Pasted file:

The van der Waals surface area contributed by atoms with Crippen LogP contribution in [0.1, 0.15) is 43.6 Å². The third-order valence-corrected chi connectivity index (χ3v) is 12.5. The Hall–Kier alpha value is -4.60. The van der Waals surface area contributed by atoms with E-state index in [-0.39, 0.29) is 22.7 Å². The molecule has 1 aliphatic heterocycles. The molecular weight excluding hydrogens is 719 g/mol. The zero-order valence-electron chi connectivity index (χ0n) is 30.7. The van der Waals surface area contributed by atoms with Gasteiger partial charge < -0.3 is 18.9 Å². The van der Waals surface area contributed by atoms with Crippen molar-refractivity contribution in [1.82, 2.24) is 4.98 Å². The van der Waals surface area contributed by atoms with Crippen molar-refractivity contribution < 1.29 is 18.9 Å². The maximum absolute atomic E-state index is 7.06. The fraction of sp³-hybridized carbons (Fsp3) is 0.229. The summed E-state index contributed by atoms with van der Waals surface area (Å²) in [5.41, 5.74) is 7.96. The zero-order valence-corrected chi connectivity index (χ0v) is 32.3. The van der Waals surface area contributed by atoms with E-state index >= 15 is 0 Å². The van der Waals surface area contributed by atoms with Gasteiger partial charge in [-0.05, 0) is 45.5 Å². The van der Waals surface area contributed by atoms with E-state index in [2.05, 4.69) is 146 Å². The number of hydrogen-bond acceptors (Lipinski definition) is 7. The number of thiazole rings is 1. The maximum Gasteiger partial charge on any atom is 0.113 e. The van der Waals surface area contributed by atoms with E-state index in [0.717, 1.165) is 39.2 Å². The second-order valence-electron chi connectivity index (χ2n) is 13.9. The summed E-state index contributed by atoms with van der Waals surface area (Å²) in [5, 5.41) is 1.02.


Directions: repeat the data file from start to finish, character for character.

The van der Waals surface area contributed by atoms with Crippen LogP contribution in [0.1, 0.15) is 43.6 Å². The third-order valence-corrected chi connectivity index (χ3v) is 12.5. The Hall–Kier alpha value is -4.60. The van der Waals surface area contributed by atoms with E-state index in [-0.39, 0.29) is 22.7 Å². The molecule has 1 aliphatic heterocycles. The molecular weight excluding hydrogens is 719 g/mol. The zero-order valence-electron chi connectivity index (χ0n) is 30.7. The van der Waals surface area contributed by atoms with Gasteiger partial charge < -0.3 is 18.9 Å². The van der Waals surface area contributed by atoms with Crippen molar-refractivity contribution in [1.82, 2.24) is 4.98 Å². The van der Waals surface area contributed by atoms with Crippen molar-refractivity contribution < 1.29 is 18.9 Å². The maximum absolute atomic E-state index is 7.06. The fraction of sp³-hybridized carbons (Fsp3) is 0.229. The summed E-state index contributed by atoms with van der Waals surface area (Å²) in [5.41, 5.74) is 7.96. The zero-order valence-corrected chi connectivity index (χ0v) is 32.3. The van der Waals surface area contributed by atoms with E-state index >= 15 is 0 Å². The van der Waals surface area contributed by atoms with Gasteiger partial charge in [-0.05, 0) is 45.5 Å². The van der Waals surface area contributed by atoms with E-state index in [2.05, 4.69) is 146 Å². The number of hydrogen-bond acceptors (Lipinski definition) is 7. The number of thiazole rings is 1. The maximum Gasteiger partial charge on any atom is 0.113 e. The van der Waals surface area contributed by atoms with E-state index in [0.717, 1.165) is 39.2 Å². The second-order valence-electron chi connectivity index (χ2n) is 13.9. The summed E-state index contributed by atoms with van der Waals surface area (Å²) in [5, 5.41) is 1.02.